There is a downside to using professional actors- their schedules. “One of our stars, Harold Perrineau, Jr., we had to work around his schedule,” admitted Hall. As a result, they had a narrow window of opportunity, squeezing in all of Perrineau’s scenes into the two weeks he was available and to set their start date at the beginning of his availability. “Setting that date for when you’re going to start shooting means everything,” said Hall. “All of a sudden it’s a rallying cry. We’re going to do it on this particular date, so here we go and everyone rallies around that and get things done.” No time to put things off and procrastinate under those circumstances.
“A lot of people won’t give you money if you don’t have a definitive date to start shooting,” added Feigelman. “They feel that they can always postpone. Like the [need for the] money is not dire because you don’t have a specific date.” To start the process, Feigelman, Hall, and Gold agree that a date must be set and the filmmaker should get everything in place in preparation for the start of production, with or without the money in the bank. “To start the process rolling you have to put your foot in the water before you can actually swim, and that was one of the things that we did. We set a date that we were going to start shooting with very little money in the bank and just through confidence or stupidity, I don’t know which one it is, we just told everyone we’re shooting on this certain date. It instills a level of confidence in you and then they invest the money.”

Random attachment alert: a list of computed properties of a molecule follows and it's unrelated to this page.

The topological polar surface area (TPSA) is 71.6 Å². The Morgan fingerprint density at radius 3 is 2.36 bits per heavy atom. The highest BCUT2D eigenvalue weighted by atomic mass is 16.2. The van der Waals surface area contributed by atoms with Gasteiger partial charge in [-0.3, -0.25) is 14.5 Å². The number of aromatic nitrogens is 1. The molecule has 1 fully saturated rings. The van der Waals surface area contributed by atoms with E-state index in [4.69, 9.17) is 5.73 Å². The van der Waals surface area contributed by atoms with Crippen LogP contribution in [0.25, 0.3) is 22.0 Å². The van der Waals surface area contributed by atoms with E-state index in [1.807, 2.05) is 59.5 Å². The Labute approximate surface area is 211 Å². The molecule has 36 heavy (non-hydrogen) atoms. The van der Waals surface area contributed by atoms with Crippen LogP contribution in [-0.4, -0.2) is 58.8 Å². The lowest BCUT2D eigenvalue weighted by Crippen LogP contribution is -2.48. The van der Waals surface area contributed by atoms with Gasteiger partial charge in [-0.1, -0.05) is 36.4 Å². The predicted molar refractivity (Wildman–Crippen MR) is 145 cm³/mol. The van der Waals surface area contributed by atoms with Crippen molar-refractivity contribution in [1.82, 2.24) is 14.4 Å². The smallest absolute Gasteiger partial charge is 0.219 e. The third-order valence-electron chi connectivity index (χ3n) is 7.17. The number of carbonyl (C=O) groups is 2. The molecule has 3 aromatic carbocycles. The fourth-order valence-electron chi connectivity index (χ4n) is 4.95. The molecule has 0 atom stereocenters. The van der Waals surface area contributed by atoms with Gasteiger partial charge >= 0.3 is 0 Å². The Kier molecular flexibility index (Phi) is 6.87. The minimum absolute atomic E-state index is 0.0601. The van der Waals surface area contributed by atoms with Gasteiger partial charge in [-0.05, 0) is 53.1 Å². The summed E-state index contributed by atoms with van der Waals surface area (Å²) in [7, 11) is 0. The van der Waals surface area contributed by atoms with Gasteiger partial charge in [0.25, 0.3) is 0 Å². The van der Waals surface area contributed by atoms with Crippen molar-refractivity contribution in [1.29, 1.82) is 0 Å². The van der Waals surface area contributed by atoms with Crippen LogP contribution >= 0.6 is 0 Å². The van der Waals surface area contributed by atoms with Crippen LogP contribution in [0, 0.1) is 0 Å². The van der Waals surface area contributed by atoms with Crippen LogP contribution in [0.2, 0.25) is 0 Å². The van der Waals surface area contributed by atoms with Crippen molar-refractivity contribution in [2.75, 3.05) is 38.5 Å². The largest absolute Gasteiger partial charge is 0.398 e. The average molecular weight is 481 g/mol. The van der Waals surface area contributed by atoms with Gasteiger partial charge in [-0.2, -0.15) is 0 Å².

Avoiding the guilds and permits is a myth that DIY filmmakers should ignore. SAG, the Screen Actors Guild, and I.A.T.S.E. will work with low budget filmmakers. However DIYers who cannot afford the I.A.T.S.E. rules should not sign a contract. There are many union members who are willing to work below scale because I.A.T.S.E. cannot guarantee year-round employment. SAG, on the other hand, has low budget agreements that allow filmmakers to pay members $75 a day and defer the rest. New York City permits are free provided the filmmaker has proof of insurance, which must be purchased anyway in order to rent equipment. DIY filmmakers no longer have to employ guerrilla tactics by stealing shots before a police car turns the corner.
Not all scripts and writers can go DIY Desmond Hall and Jesse Feigelman made short films that had a successful festival run before making the transition to features. “We spent four years writing the script for Snapped and a little under a year to finish the film,” admitted Feigelman of the long process to bring the script to the screen. His short, Maintenance, featuring Maria Bello, ER, went to the Locarno film festival and other festivals in 1994. Feigelman has worked in feature sound recording for six years with credits including, The Myth Of Fingerprints and Love Walked In. Hall also has an impressive production background, working extensively in commercial advertising. By learning from his mistakes and also experiencing how In Black and White played to an audience as a short, he was able to test audience response and determine what moved them.